President Trump addressed yesterday's alleged Syrian sarin attack, calling it an "attack on children" that "had a big impact" on him in a joint press conference with the king of Jordan. "It was a horrible, horrible thing, and I've been watching it and seeing it and it doesn't get any worse than that," Trump continued, saying the attack had changed his attitude toward Syria and President Bashar Assad.
"I like to think of myself as a very flexible person, I don't have to have one specific way, and if the world changes, I go the same way, I don't change—well I do change, and I am flexible, and I'm proud of that flexibility," Trump explained.
An apparent attack with a chemical agent, likely nerve gas, yesterday, which reportedly killed at least 70 people, including more than 20 children, was the deadliest chemical attack in Syria since 2013, when hundreds were killed. Back then the U.S. and the West briefly flirted with a military intervention before an off-handed remark by then-Secretary of State John Kerry opened the door for Russia to offer to broker a voluntary chemical weapons disarmament by Syria. That year the Organization for the Prohibition of Chemical Weapons, which helped facilitate the disarmament, won a Nobel Peace Prize. Yesterday, White House Press Secretary Sean Spicer said the gas attacks were a "consequence of the past administration's weakness and irresolution."
Trump's pivot on potential intervention in Syria aimed at Assad (as opposed to the ongoing intervention aimed at ISIS) is emblematic of the public's attitudes too—the use of chemical weapons tends to increase support for military intervention. That pretty intuitive influence led some to question whether the Syrian regime, perceived to be on the verge of victory over rebels, would use such weapons. Russia, Syria's strongest allies, claims the Syrian warplanes hit an arms depot in a rebel-held area that included chemical weapons. A military expert told BBC the claim was "completely unsustainable and completely untrue."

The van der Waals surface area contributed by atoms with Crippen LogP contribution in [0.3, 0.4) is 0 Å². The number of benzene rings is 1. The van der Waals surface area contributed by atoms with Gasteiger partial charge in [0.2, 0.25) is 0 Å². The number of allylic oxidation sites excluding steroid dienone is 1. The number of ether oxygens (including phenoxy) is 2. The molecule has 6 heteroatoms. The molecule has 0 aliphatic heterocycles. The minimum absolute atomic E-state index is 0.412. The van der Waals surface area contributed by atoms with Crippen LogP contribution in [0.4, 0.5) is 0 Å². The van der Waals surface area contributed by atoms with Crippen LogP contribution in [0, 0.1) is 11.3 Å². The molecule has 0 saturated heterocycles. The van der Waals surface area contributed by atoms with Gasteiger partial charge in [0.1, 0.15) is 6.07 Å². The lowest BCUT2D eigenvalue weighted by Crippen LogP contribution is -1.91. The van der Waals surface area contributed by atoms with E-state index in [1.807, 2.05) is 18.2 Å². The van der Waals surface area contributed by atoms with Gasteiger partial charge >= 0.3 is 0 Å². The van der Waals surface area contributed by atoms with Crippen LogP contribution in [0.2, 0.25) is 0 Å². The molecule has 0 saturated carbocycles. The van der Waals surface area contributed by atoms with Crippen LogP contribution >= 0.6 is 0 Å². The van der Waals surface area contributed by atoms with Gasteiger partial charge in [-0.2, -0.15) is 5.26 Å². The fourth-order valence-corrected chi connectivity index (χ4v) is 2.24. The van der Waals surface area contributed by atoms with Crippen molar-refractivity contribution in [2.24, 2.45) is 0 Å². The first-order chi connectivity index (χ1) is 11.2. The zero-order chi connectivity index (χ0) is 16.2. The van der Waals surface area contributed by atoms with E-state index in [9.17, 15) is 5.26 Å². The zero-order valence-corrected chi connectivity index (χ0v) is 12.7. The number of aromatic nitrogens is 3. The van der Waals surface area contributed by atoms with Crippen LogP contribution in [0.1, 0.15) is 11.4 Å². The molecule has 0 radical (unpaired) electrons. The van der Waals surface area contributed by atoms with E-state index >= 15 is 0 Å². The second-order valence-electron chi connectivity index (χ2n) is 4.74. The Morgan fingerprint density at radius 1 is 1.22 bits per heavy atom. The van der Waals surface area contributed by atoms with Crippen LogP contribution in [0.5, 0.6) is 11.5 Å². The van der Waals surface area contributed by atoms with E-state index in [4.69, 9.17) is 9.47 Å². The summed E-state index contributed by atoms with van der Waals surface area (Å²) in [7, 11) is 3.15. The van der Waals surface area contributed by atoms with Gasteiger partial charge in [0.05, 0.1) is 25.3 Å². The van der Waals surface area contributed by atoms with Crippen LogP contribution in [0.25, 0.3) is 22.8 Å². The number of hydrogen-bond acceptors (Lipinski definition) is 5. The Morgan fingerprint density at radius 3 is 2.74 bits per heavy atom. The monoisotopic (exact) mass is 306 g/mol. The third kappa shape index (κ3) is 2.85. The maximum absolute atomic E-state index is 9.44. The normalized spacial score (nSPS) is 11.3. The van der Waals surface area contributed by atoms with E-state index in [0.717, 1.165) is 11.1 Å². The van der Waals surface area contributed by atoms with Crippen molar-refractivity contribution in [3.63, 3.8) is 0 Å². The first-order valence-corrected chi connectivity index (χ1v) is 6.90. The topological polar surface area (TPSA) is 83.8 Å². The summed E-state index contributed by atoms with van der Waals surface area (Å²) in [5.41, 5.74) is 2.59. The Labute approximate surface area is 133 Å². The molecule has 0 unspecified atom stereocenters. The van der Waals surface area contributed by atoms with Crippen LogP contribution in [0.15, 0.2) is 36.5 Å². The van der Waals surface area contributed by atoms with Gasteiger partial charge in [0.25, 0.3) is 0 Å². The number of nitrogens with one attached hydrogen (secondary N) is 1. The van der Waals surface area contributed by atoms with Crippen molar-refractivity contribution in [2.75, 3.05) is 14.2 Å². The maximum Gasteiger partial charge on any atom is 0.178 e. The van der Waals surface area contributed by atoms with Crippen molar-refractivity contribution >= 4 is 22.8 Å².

While today's comments are the sharpest against Assad the president himself has made, his administration has more or less continued the Obama-era policy of objecting to Assad's rule but accepting the reality that he is firmly in control. A few days ago, Secretary of State Rex Tillerson said Assad's "long-term status" would be up to the people of Syria. That should be an uncontroversial, basic articulation of the principle of self-determination, yet today Sen. Marco Rubio (R-Fla.) said he did not think it was a "coincidence" that the gas attack came days after Tillerson's statement.
"In this case now, we have very limited options," Rubio admitted, though that admission rarely causes interventionists pause, "and look, it's concerning that the secretary of state said that the future's up to the people in Syria on what happens with Assad." Who else should it be up to? Certainly not Washington. And neither should Moscow's role in thwarting self-determination be an impetus for the U.S., too, to interfere.
The United Nations Security Council is meeting to discuss a response to the attacks, although Russia's veto power in the body precludes any kind of resolution like the one that provided cover for the U.S.-backed intervention in Libya in 2011. Nevertheless, U.S. Ambassador to the UN Nikki Haley warned the council that if it did not do something, the U.S. could act unilaterally. Such a move risks further destabilizing the Middle East and complicating U.S. quagmires across the region, with little if any substantive benefit. Over the last seven years of civil war in Syria, it has become less and less likely that whatever fills the vacuum created by Assad's removal would be any less brutal than the current regime.
It's hard, too, not to wonder whether months of incessant Trump-Russia rumormongering in Washington has pushed the Trump administration to taking a more provocative stance vis a vis Russia, as the Obama administration did for years to disastrous effect, shutting down any possibility of cooperation on counterterrorism efforts in favor of treating Russia like yet another nemesis to justify even more interventions in the Middle East.